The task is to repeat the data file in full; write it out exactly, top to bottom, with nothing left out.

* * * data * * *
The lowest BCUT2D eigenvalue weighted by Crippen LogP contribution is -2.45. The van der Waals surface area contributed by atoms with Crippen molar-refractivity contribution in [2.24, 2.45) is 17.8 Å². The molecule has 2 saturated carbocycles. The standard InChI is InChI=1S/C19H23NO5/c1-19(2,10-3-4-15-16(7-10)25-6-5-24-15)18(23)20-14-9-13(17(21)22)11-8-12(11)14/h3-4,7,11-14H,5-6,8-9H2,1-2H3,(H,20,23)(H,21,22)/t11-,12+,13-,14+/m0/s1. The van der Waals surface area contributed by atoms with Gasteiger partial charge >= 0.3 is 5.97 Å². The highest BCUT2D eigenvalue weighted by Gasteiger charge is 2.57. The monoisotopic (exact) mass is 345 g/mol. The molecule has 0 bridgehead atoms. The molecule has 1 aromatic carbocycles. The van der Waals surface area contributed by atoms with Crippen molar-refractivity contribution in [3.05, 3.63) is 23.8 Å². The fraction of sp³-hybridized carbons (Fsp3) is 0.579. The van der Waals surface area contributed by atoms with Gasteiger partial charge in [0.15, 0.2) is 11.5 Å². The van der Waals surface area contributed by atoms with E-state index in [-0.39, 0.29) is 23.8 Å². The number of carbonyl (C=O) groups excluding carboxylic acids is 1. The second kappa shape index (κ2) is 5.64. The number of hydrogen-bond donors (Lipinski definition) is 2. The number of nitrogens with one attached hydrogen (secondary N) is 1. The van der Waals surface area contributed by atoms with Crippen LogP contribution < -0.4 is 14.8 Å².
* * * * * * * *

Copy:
The lowest BCUT2D eigenvalue weighted by Crippen LogP contribution is -2.45. The van der Waals surface area contributed by atoms with Crippen molar-refractivity contribution in [2.24, 2.45) is 17.8 Å². The molecule has 2 saturated carbocycles. The standard InChI is InChI=1S/C19H23NO5/c1-19(2,10-3-4-15-16(7-10)25-6-5-24-15)18(23)20-14-9-13(17(21)22)11-8-12(11)14/h3-4,7,11-14H,5-6,8-9H2,1-2H3,(H,20,23)(H,21,22)/t11-,12+,13-,14+/m0/s1. The van der Waals surface area contributed by atoms with Gasteiger partial charge >= 0.3 is 5.97 Å². The highest BCUT2D eigenvalue weighted by Gasteiger charge is 2.57. The monoisotopic (exact) mass is 345 g/mol. The molecule has 0 bridgehead atoms. The molecule has 1 aromatic carbocycles. The van der Waals surface area contributed by atoms with Crippen molar-refractivity contribution in [3.05, 3.63) is 23.8 Å². The fraction of sp³-hybridized carbons (Fsp3) is 0.579. The van der Waals surface area contributed by atoms with Gasteiger partial charge in [0.15, 0.2) is 11.5 Å². The van der Waals surface area contributed by atoms with E-state index in [-0.39, 0.29) is 23.8 Å². The number of carbonyl (C=O) groups excluding carboxylic acids is 1. The second kappa shape index (κ2) is 5.64. The number of hydrogen-bond donors (Lipinski definition) is 2. The number of nitrogens with one attached hydrogen (secondary N) is 1. The van der Waals surface area contributed by atoms with Crippen LogP contribution < -0.4 is 14.8 Å².